During the 2013 Thanksgiving weekend, an estimated 43.4 million Americans traveled 50 miles or farther from their homes. In 2012, around 44 million people took trips of at least this distance, according to AAA. If you are one of the millions going to visit family or friends, you need to be aware there is an added risk of motor vehicle collisions. In fact, the increased risk of accidents extends from the Wednesday before Thanksgiving through to the Sunday evening after the holiday.
A personal injury lawyer knows the added traffic on the road as people travel over Thanksgiving helps to contribute to more motor vehicle collisions during the holiday weekend. Unfortunately, many people also choose to drive drunk over Thanksgiving, which exacerbates the roadway dangers. Drivers need to be aware conditions may be hazardous. They should be sure to follow safety precautions in order to reduce the chances of injury or fatalities in car crashes.
Thanksgiving Can be a Dangerous Time on the Roads
The National Highway Traffic Safety Administration reports that 416 people died in motor vehicle accidents during the Thanksgiving holiday weekend in 2012.
So many people die each year during this period of time that USA Today reports Thanksgiving weekend tallies the third-highest number of traffic deaths, compared to other holidays. While both Memorial Day and Independence Day are deadlier days on the road, Thanksgiving still generally accounts for around 15 percent of all of the traffic accidents that happen in November.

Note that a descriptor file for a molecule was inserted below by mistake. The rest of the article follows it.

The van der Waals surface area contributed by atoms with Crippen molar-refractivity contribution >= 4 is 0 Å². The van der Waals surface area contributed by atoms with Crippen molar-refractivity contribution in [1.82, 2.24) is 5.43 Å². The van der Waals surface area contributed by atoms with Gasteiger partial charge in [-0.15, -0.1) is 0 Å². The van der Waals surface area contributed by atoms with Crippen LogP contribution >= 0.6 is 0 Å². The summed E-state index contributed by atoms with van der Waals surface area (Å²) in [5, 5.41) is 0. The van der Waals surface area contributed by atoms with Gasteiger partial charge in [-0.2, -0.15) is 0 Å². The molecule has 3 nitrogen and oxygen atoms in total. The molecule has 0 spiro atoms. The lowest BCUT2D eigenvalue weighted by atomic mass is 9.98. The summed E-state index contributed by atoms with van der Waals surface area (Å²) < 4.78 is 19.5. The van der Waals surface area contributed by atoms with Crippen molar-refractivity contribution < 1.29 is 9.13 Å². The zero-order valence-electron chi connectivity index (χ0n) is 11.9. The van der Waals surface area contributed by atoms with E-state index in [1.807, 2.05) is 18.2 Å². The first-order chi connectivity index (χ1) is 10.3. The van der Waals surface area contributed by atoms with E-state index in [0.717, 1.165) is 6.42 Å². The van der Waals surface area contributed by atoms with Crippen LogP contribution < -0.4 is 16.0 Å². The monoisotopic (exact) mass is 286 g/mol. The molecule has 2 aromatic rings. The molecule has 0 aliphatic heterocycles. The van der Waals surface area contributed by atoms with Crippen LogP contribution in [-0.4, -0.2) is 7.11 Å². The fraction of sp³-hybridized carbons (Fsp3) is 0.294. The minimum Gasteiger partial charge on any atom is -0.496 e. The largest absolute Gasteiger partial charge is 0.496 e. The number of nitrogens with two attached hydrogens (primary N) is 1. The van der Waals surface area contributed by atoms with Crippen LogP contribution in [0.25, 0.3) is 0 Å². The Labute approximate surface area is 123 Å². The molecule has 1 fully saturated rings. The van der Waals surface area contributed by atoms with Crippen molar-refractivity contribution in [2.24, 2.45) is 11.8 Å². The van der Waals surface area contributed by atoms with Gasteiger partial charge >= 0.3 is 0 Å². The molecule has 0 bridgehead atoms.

From 2001 to 2008, more than 400 roadway fatalities are counted annually over the Thanksgiving holiday weekend. In 2006, a record number of 623 people died over Thanksgiving while driving. Fortunately, the numbers have not been that high since. There are also a high number of injuries over Thanksgiving, with around 46,000 people getting hurt in traffic accidents.
The NHTSA reports around 42 percent of the deaths occurred in Thanksgiving crashes happened in accidents involving drivers with a blood alcohol concentration of .08 or higher. If drivers made the commitment not to get behind the wheel when they are impaired, many accidents could be prevented.
The NHTSA also suggests drivers can reduce the risk of getting hurt by following other important safety tips including:
- Buckling up at all times when driving over the Thanksgiving holiday period.
- Ensuring young children are in safety seats that are designed for kids of their age and weight and are properly installed in vehicles.
- Staying sober and not getting into the car with people who are drunk.
- Staying out of the blind spot "no zones" around trucks and buses.
- Planning ahead in case of bad weather and leaving early so you aren't rushed to get to your destination.
- Avoiding distracted driving.
Thanksgiving is supposed to be a joyous occasion for celebrating your blessings. It is very important that you do everything possible to avoid turning the holiday into a tragedy by becoming involved in a motor vehicle crash.
A Chicago, IL accident attorney can help after an injury. Call Coplan & Crane at 800-394-6002 to schedule your free consultation.